Hayfever time, do you or a member of your family suffer every summer with a runny nose, bloodshot itchy eyes and wheezing – to name just a few symptoms.
The UK, the pollen seasons fall into three periods:
- Tree – late March to mid-May
- Grass – mid-May to July
- Weed – end of June to September
Allergy friendly plants
Try choosing from a selection of flowers that propagate with seeds and those that produce heavy, sticky pollen that requires insects or hummingbirds to do the pollinating so is therefore not transported in the wind. As a rule of thumb if the flower is insect-pollinated you should be fine, there are however some exceptions.
Recommended plants for allergy sufferers;
- Peonies – double-flowering and Japanese are best for allergies
- Black-Eyed Susan Vine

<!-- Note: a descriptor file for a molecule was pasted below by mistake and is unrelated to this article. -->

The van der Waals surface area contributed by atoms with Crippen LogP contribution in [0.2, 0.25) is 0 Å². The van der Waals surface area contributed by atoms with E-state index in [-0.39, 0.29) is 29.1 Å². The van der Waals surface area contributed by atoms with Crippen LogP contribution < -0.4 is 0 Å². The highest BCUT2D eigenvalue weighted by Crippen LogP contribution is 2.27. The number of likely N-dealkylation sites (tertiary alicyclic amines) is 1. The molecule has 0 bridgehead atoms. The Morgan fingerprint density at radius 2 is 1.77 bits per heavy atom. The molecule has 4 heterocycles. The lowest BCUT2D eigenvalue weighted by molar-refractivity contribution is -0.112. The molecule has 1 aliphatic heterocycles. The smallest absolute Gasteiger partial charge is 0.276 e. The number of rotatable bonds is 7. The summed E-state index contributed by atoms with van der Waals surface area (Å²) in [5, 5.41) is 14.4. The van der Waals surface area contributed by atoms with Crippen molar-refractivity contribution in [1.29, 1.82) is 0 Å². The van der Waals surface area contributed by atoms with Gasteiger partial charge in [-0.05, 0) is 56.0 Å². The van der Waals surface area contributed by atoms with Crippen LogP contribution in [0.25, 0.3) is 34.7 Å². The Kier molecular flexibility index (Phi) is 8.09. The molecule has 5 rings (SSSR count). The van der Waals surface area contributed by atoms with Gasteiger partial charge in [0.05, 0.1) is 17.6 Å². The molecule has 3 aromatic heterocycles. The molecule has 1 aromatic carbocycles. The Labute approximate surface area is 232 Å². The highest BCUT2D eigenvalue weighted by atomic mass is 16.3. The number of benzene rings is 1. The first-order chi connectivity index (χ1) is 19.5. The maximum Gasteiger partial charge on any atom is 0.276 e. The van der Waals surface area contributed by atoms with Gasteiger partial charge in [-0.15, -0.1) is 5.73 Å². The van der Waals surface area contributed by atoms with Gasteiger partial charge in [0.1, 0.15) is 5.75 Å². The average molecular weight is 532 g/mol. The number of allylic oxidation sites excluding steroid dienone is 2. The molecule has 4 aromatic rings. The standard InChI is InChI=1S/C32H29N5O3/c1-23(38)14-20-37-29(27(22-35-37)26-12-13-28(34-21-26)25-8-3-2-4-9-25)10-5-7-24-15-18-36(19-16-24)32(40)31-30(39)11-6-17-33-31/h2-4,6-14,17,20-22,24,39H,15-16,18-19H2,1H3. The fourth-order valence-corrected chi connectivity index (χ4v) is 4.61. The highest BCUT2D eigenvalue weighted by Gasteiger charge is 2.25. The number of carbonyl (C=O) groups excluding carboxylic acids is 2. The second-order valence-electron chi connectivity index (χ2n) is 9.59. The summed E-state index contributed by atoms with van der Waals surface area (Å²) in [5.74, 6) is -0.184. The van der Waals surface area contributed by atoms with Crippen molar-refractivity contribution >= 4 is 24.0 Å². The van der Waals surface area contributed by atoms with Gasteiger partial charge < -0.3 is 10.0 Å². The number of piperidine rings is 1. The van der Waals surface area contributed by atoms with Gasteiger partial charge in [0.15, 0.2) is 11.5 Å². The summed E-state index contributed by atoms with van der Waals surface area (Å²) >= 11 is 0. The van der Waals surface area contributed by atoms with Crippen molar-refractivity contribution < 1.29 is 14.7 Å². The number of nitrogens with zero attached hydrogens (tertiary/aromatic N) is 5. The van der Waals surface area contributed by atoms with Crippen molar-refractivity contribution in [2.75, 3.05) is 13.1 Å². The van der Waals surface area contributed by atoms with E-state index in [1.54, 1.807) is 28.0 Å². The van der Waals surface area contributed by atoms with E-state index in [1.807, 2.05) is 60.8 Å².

- Impatiens – Busy Lizzie
- Hardy or Cranesbill Geranium
- Japanese Gentian
- Sweet Pea Vine
About 90% of hay fever sufferers are allergic to Timothy and Rye grass pollen. Try avoiding planting grasses – particularly ornamental as these produce the most allergenic type of pollen.
About 25% of sufferers are affected by tree pollen. Unfortunately there is less choice when it comes to trees but Amelanchier is an option.
Oak, ash, cedar and birch are the main culprits. Birch allergy sufferers often have issues with fruit trees as well. Birch trees are particularly bad, so avoid planting them.
It’s less common to have a weed allergy, keeping your garden clear of them is the best option.
You can’t produce a garden that is pollen free but you can reduce the sources and hopefully reduce the suffering.